SUFJAN STEVENS

Setlist:
Seven Swans
Too Much
All of Me Wants All of You
Come On! Feel the Illinoise!
I Walked
Vesuvius
Blue Bucket of Gold
Fourth of July
Should Have Known Better
Carrie & Lowell
I Want to Be Well
Impossible Soul
Chicago

Encore:
Concerning the UFO Sighting Near Highland, Illinois
For the Widows in Paradise, For the Fatherless in Ypsilanti
Kiss (Prince cover) (with Moses Sumney)

KURT VILE & THE VIOLATORS

Setlist:
Dust Bunnies
I’m an Outlaw
Jesus Fever
Goldtone
KV Krimes
Walkin’ on a Pretty Day
Pretty Pimpin’
Puppet for the Man
Freak Train

IBEYI

Setlist:
Elleggua
Lost in My Mind
Mama Says
I’m on My Way
Oya
Think of You
Oddudua
River

First Times: Experiencing the Santa Barbara Bowl as My Morning Jacket take their game to the next level

My Morning JacketBy Josh Herwitt //

My Morning Jacket with Fruit Bats //
Santa Barbara Bowl – Santa Barbara, CA
October 11th, 2015 //

Ever since I can remember, the Santa Barbara Bowl has always been on my bucket list of concert venues to visit.

With its majestic views overlooking the Pacific Ocean, the 4,562-seat outdoor amphitheater offers one of Southern California’s — and maybe even one of the country’s — most beautiful settings to take in live music.

My Morning Jacket

But for whatever reason, whether it was the distance, the timing or just not being able to find the right band to make the 90-minute drive from Los Angeles worth it, seeing a show there had yet to happen for me.

So, when My Morning Jacket unveiled their 2015 U.S. tour dates, which included a Sunday night gig at the Santa Barbara Bowl earlier this month, it was an opportunity that I wasn’t about to pass up.

Following the release of their seventh studio album The Waterfall this past May, My Morning Jacket are one of rock’s biggest crown jewels at the moment. There are a select number of rock ‘n’ roll bands that can elevate their game to another level when they perform live, and for all intents and purposes, the Louisville five-piece has clearly proven to be one of them over the last several years.

But since 1998, when frontman Jim James founded the band with three members from the emo-punk outfit Winter Death Club, My Morning Jacket have done their best to live outside the box, paying homage to the Southern rock gods that have come before them while combining elements of folk, country and even dub and reggae to create a sound that is uniquely their own. In short, they’re a rock band, while psychedelic in nature, that seemingly has no limits. Of course, at least some of that eclecticism can be attributed to James, who has long served as the band’s primary songwriter, but the 37-year-old has also managed to surround himself with a talented group of musicians over the years.

My Morning Jacket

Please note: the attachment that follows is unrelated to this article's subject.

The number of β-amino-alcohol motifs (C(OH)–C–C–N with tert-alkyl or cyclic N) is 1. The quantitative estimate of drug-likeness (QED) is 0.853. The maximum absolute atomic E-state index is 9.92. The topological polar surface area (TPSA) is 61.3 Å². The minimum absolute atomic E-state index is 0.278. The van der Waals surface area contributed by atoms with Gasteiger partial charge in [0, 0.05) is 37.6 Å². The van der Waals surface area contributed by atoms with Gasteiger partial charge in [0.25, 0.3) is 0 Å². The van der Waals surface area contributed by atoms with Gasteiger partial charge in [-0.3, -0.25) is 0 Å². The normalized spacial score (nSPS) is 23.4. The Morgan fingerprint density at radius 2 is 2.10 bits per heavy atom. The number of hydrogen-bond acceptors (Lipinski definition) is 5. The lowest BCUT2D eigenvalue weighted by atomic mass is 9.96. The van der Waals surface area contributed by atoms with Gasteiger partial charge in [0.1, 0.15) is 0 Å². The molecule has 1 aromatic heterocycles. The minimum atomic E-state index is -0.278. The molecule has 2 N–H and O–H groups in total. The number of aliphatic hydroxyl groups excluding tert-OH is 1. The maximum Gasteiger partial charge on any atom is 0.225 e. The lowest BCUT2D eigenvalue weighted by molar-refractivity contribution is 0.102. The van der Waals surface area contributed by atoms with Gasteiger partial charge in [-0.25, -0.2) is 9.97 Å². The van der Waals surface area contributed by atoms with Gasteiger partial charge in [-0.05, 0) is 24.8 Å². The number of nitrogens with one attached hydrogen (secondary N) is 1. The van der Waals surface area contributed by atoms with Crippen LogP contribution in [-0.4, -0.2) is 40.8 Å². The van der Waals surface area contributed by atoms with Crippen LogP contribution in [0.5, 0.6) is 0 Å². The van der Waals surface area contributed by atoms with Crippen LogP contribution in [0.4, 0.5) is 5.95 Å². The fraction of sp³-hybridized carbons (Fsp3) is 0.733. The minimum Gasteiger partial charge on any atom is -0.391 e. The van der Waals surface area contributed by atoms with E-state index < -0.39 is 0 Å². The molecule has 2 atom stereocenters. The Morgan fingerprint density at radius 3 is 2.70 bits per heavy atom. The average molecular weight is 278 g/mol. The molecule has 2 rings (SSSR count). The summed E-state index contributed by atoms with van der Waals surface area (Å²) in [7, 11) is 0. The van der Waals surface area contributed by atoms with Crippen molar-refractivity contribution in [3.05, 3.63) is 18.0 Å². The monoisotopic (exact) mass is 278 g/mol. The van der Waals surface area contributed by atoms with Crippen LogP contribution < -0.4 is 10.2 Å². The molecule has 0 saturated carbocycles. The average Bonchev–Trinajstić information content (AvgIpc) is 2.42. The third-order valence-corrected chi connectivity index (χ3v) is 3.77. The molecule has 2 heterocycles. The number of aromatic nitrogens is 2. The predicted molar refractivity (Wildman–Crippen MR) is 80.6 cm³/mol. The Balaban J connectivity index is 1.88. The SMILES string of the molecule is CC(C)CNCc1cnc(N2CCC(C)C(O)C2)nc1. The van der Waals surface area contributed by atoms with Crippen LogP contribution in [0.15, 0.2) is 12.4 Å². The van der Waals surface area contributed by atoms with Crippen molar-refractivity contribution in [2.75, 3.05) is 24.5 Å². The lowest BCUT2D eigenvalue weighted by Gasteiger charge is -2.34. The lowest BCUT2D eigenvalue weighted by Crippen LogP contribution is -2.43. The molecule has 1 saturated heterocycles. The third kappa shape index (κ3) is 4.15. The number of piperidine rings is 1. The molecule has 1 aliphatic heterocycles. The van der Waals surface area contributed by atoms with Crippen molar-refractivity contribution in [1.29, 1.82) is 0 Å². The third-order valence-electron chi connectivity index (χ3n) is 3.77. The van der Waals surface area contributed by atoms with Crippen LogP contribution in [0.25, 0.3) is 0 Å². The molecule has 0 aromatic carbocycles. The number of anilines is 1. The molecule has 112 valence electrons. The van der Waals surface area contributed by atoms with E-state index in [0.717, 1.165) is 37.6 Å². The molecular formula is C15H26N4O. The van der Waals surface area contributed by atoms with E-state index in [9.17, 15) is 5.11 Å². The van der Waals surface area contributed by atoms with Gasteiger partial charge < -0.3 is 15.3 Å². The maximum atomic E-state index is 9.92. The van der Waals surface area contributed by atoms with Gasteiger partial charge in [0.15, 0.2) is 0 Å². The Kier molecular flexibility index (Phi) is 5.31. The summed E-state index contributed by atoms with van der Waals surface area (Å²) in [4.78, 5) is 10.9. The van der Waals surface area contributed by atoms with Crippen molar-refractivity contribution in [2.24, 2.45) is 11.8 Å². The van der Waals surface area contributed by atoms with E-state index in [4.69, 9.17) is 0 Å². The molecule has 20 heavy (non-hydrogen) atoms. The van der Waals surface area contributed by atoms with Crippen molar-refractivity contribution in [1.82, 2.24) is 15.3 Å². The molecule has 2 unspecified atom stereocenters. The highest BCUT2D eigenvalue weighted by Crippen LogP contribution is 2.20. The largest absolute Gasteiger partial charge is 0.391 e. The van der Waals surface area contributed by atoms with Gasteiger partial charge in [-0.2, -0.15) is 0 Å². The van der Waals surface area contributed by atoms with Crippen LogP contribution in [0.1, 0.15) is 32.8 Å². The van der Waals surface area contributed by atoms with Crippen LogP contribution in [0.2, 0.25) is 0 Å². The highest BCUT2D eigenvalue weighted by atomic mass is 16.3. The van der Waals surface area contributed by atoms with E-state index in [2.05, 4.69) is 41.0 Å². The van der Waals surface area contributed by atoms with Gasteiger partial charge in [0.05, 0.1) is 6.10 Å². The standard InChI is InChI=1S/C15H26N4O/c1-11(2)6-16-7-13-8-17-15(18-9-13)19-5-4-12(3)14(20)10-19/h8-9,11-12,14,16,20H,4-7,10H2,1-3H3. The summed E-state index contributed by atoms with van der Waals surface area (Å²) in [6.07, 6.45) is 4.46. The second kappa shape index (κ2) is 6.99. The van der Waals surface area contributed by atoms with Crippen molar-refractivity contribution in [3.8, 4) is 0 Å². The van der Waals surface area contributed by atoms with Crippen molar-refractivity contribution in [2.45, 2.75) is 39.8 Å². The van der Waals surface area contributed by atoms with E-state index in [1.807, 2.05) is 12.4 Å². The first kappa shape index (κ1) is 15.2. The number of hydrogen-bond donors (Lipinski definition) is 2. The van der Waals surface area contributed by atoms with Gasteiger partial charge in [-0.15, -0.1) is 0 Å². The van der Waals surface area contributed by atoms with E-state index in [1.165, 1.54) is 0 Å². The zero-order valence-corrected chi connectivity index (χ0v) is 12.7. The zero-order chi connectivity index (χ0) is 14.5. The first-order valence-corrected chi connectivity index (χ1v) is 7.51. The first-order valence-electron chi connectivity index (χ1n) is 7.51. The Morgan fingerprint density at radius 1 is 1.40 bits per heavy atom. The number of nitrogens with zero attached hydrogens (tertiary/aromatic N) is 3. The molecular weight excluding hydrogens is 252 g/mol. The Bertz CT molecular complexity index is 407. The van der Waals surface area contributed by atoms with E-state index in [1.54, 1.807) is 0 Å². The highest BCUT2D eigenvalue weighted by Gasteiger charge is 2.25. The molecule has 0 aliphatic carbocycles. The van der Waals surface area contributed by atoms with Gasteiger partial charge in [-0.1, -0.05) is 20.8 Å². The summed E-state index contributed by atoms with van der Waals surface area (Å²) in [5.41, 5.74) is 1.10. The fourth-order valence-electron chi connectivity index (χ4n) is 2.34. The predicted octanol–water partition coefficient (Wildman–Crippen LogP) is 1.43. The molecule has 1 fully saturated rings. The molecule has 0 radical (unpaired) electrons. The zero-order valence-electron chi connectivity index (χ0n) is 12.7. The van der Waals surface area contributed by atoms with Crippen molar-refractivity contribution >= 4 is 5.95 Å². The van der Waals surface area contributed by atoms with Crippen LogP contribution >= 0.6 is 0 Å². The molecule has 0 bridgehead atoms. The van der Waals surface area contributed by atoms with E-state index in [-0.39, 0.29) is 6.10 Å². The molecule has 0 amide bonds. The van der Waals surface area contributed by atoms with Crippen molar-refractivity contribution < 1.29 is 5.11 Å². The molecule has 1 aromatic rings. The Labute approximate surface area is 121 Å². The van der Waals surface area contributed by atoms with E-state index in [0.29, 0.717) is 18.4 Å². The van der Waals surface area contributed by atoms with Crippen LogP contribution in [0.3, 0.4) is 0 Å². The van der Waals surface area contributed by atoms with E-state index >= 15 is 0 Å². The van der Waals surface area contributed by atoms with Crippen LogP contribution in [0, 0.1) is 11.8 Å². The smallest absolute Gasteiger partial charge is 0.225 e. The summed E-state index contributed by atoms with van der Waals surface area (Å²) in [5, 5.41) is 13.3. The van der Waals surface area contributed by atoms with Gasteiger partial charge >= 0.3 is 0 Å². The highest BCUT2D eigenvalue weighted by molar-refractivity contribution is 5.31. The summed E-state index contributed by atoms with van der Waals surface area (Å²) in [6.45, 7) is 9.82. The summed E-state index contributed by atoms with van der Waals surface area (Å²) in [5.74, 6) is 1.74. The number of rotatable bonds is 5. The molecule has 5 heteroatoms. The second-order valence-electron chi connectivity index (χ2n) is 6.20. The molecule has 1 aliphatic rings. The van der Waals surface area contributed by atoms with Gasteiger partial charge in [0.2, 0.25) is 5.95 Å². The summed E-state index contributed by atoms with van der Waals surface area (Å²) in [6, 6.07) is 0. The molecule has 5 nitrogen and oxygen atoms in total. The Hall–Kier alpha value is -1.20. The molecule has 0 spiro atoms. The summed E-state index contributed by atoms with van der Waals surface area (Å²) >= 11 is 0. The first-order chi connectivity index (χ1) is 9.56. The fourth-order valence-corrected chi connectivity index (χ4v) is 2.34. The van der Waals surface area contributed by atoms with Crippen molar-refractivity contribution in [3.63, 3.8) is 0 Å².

At the Santa Barbara Bowl after an opening set from the recently revived, indie-folk project Fruit Bats (read our interview with the band here), James (guitar, vocals), Tom Blankenship (bass), Patrick Hallahan (drums), Bo Koster (keyboards, percussion, vocals) and Carl Broemel (guitar, pedal steel guitar, saxophone, vocals) were locked in from the moment they walked on stage and started with “Steam Engine”, a deep cut off 2003’s It Still Moves. Though it was more than understandable to see the band play a large majority of The Waterfall for its first performance at the Santa Barbara Bowl in almost four years, there were plenty of other deep cuts mixed in over the next two hours, from “Bermuda Highway” to “Mahgeetah” to “Touch Me I’m Going to Scream Pt. 2”. After all, it’s no secret that My Morning Jacket have always been good to their most loyal and dedicated fans, and in once again taking song requests as part of their “Spontaneous Curation Series,” they made sure to dig up many of the classics from their seminal album Z, including “Wordless Chorus” and “Off the Record” one after the other in the middle of a loaded, four-song encore.

Yet, before it was all said and done, it was only fitting for James and his bandmates to end the night with “One Big Holiday”, a longtime crowd favorite about a “bad man from California” that put My Morning Jacket squarely on the map more than a decade ago. And as the curly, long-haired guitar wizard shredded his way through the single’s final notes, I couldn’t help but think that after waiting all those years to step inside the Santa Barbara Bowl, the whole show had felt like one big holiday to me.

Setlist:
Steam Engine
Believe (Nobody Knows)
Compound Fracture
Circuital
In Its Infancy (The Waterfall)
Bermuda Highway
It Beats 4 U
Gideon
Like a River
Golden
Mahgeetah
Spring (Among the Living)
Only Memories Remain
Tropics (Erase Traces)
Touch Me I’m Going to Scream Pt. 2

Encore:
Victory Dance
Wordless Chorus
Off the Record
One Big Holiday

First Times: Experiencing Seattle’s music scene

Seattle skylinePhotos by Melissa Hebeler & Josh Herwitt // Written by Josh Herwitt //